This is the first part in a two part series, interviewing Urs Brutsch, CEO and founder of HP Wealth Management.
There is much talk about boutique wealth managers, otherwise known as independent asset managers. They are often mooted as the future of high net worth wealth management and are a force that will prove stiff competition to the private banks in the coming years.
But that’s only happening slowly. If the proposition is so strong, why are boutique brands so rarely recognised by clients (in our experience at least)?
Ex-private Bankers Making Their Own Way
In this episode of Insider Talk we sit down with Urs Brutsch, CEO and founder of a leading Singapore boutique, HP Wealth Management, one of the pre-eminent boutiques in Asia, to confront this head-on and ask him:
• Why do independent asset managers exist?
• What is the difference between a private bank and an independent asset manager?
• What’s the future of Independent Asset Managers versus Private Banks?
Why Do Independent Asset Managers, or Boutiques, Exist?
UB: Independent Asset Managers are founded by ex-private bankers, almost without exception. These individuals, like myself, realised that the private bank – client relationship is rife with conflicts and bias. Not to mention that large institutions are simply demoralising places to work with all the heavy processes and administration. Private banks are typically owned by shareholders who want a return. The private bank must always be selling to hit new revenue targets. Salespeople set quarterly targets, and products are pumped in to sales teams with targets to sell. It’s a revenue game, which unfortunately results in milking clients, usually not in their best interest!A smaller and, crucially, independent wealth manager can service clients in a truly transparent and supportive way. Why?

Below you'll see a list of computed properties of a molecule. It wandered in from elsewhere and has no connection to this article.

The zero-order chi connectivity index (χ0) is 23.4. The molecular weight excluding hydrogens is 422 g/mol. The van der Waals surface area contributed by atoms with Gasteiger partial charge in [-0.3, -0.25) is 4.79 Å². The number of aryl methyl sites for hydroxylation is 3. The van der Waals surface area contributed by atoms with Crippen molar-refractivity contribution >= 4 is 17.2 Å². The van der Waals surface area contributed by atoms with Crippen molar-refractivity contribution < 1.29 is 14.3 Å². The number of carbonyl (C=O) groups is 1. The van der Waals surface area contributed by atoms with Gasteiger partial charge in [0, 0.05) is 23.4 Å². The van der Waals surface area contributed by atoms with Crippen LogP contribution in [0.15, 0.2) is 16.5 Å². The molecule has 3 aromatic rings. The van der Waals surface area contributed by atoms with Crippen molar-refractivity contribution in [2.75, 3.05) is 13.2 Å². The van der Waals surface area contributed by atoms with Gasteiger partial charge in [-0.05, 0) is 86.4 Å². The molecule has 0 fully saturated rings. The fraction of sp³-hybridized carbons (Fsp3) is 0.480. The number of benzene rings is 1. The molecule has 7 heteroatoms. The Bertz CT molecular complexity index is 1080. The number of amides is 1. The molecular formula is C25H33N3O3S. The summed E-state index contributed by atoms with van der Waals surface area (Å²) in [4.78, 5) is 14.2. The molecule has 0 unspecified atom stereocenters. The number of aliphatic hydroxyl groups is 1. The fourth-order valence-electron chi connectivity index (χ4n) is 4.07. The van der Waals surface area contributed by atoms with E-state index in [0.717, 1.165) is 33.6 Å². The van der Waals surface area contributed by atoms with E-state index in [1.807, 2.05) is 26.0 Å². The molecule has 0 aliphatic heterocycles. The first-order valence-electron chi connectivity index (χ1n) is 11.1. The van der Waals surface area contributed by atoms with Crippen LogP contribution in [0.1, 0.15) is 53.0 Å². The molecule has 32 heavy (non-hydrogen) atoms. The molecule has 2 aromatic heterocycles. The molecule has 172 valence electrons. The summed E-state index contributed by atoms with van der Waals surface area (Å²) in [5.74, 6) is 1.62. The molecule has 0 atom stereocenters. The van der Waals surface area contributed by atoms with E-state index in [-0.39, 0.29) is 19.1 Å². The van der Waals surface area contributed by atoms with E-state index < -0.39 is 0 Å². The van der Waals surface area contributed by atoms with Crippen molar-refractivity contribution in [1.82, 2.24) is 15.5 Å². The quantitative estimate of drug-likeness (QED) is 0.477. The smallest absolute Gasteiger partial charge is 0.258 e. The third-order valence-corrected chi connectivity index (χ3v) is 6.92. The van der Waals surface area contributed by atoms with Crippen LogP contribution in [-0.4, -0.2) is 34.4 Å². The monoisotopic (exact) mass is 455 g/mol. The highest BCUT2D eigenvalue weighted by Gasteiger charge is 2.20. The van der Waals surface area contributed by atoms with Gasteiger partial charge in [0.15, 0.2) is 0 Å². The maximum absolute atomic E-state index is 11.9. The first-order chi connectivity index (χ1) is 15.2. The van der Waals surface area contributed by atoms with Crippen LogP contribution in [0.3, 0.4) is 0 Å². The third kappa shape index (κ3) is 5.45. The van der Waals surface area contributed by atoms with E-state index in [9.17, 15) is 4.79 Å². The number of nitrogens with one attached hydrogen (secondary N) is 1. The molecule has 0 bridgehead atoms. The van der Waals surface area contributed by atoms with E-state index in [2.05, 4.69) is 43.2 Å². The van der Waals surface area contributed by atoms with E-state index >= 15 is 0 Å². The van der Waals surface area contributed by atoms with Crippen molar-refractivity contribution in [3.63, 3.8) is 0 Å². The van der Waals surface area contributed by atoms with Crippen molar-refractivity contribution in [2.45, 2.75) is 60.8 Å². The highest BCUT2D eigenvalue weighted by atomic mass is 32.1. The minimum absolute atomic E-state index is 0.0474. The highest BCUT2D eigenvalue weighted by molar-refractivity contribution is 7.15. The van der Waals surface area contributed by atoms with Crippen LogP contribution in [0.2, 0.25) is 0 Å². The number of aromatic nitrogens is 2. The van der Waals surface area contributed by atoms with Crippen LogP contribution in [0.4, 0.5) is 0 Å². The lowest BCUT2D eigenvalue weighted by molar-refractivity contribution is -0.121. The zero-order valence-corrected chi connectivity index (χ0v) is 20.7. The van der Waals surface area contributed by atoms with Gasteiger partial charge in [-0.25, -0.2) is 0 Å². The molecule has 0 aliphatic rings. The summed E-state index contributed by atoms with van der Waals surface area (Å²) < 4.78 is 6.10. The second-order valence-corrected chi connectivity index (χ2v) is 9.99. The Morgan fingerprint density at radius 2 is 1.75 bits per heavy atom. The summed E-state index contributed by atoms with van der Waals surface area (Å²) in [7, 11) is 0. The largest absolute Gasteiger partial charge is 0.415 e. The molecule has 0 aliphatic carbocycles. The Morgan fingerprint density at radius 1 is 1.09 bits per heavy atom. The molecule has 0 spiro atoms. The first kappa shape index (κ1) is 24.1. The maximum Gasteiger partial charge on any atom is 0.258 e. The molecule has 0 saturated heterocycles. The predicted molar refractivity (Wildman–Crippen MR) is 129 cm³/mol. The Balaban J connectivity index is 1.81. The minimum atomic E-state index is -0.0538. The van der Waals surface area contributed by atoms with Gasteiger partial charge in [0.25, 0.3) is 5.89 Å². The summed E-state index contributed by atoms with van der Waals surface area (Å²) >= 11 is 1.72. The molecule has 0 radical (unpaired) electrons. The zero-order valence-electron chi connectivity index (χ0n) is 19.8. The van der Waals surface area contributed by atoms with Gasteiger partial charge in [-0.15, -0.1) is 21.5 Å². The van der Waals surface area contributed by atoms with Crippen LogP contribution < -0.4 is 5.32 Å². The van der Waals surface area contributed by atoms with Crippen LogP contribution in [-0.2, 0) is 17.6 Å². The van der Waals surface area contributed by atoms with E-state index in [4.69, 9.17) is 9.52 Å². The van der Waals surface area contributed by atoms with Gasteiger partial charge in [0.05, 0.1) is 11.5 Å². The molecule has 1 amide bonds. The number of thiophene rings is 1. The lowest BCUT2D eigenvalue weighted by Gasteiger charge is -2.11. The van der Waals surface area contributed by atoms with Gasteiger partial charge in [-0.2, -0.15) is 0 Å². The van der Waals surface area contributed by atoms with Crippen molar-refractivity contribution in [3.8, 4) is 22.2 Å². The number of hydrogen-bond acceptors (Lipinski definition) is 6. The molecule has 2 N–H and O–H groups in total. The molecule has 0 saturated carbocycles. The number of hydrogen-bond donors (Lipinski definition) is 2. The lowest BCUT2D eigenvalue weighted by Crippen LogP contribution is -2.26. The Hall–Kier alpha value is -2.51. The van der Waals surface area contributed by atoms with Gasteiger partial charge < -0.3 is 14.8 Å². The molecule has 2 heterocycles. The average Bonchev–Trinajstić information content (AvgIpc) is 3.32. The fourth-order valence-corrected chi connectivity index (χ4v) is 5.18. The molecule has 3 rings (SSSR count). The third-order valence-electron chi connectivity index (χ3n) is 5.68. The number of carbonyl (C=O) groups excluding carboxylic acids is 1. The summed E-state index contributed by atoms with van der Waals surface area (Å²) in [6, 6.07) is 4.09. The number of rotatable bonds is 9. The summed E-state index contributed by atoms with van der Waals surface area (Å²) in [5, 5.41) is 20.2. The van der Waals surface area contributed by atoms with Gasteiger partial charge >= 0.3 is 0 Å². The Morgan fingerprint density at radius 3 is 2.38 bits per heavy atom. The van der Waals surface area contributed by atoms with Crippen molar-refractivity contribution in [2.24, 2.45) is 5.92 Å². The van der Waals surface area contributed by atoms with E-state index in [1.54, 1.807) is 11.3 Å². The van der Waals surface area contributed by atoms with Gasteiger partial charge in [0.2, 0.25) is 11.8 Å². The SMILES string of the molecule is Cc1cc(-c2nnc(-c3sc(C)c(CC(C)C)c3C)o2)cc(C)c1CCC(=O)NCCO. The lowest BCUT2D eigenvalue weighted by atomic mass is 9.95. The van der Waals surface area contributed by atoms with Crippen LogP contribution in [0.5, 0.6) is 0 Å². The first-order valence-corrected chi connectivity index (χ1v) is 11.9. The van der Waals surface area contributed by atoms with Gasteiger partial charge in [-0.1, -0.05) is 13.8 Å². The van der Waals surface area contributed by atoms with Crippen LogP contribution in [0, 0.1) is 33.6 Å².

• Fees are transparent
• Advice is independent and unbiased
• Remuneration of the ‘sales people’ (a term we definitely don’t use in our business model!) is not based on volume of sales as it is in the banks
Conflicts of interest with the client are removed in a way that is impossible at private banks. Not to mention that independent asset managers are typically owner managed, so the incentive to provide great service and develop long-term client relationships is strong whereas at private banks there is often a ‘churn and burn’ mentality.
Our business model is different. It’s based on a long-term relationship and transparent remuneration. We can look at the whole market and advise the client what we think is the right option. But whether or not the client takes our advice has no bearing on our revenues. That’s the mantra of an independent asset manager. Our fees are flat, no product sales required.
In part 2 of this series, we will ask Urs Brutsch how boutiques work and what is the future of boutiques and private banks?
If those potential clients reading are interested in having a conversation with HP Wealth Management about their wealth, please contact us here and we will arrange.